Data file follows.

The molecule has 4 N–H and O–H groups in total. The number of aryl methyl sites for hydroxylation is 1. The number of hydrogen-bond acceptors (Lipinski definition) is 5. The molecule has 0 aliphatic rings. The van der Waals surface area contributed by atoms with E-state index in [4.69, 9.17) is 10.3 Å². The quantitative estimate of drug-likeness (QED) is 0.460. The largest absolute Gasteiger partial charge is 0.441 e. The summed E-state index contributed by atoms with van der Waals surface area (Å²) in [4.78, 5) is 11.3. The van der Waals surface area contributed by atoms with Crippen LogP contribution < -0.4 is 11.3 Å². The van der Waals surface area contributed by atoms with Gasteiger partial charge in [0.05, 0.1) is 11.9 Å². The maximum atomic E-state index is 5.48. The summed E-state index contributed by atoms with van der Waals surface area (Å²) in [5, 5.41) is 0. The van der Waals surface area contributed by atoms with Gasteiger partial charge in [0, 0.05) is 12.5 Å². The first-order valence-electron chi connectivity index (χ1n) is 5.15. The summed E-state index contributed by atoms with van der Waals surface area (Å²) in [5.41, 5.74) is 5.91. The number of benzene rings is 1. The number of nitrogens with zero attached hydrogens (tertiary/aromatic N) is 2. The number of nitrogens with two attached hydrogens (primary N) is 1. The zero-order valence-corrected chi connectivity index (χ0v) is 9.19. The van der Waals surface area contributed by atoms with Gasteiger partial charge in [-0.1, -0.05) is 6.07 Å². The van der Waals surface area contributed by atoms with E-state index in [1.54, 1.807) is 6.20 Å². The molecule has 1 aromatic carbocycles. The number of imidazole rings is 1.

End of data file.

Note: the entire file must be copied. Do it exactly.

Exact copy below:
The molecule has 4 N–H and O–H groups in total. The number of aryl methyl sites for hydroxylation is 1. The number of hydrogen-bond acceptors (Lipinski definition) is 5. The molecule has 0 aliphatic rings. The van der Waals surface area contributed by atoms with E-state index in [4.69, 9.17) is 10.3 Å². The quantitative estimate of drug-likeness (QED) is 0.460. The largest absolute Gasteiger partial charge is 0.441 e. The summed E-state index contributed by atoms with van der Waals surface area (Å²) in [4.78, 5) is 11.3. The van der Waals surface area contributed by atoms with Crippen LogP contribution < -0.4 is 11.3 Å². The van der Waals surface area contributed by atoms with Gasteiger partial charge in [0.05, 0.1) is 11.9 Å². The maximum atomic E-state index is 5.48. The summed E-state index contributed by atoms with van der Waals surface area (Å²) in [5, 5.41) is 0. The van der Waals surface area contributed by atoms with Gasteiger partial charge in [0, 0.05) is 12.5 Å². The first-order valence-electron chi connectivity index (χ1n) is 5.15. The summed E-state index contributed by atoms with van der Waals surface area (Å²) in [5.41, 5.74) is 5.91. The number of benzene rings is 1. The number of nitrogens with zero attached hydrogens (tertiary/aromatic N) is 2. The number of nitrogens with two attached hydrogens (primary N) is 1. The zero-order valence-corrected chi connectivity index (χ0v) is 9.19. The van der Waals surface area contributed by atoms with Gasteiger partial charge in [-0.1, -0.05) is 6.07 Å². The van der Waals surface area contributed by atoms with E-state index in [1.54, 1.807) is 6.20 Å². The molecule has 1 aromatic carbocycles. The number of imidazole rings is 1.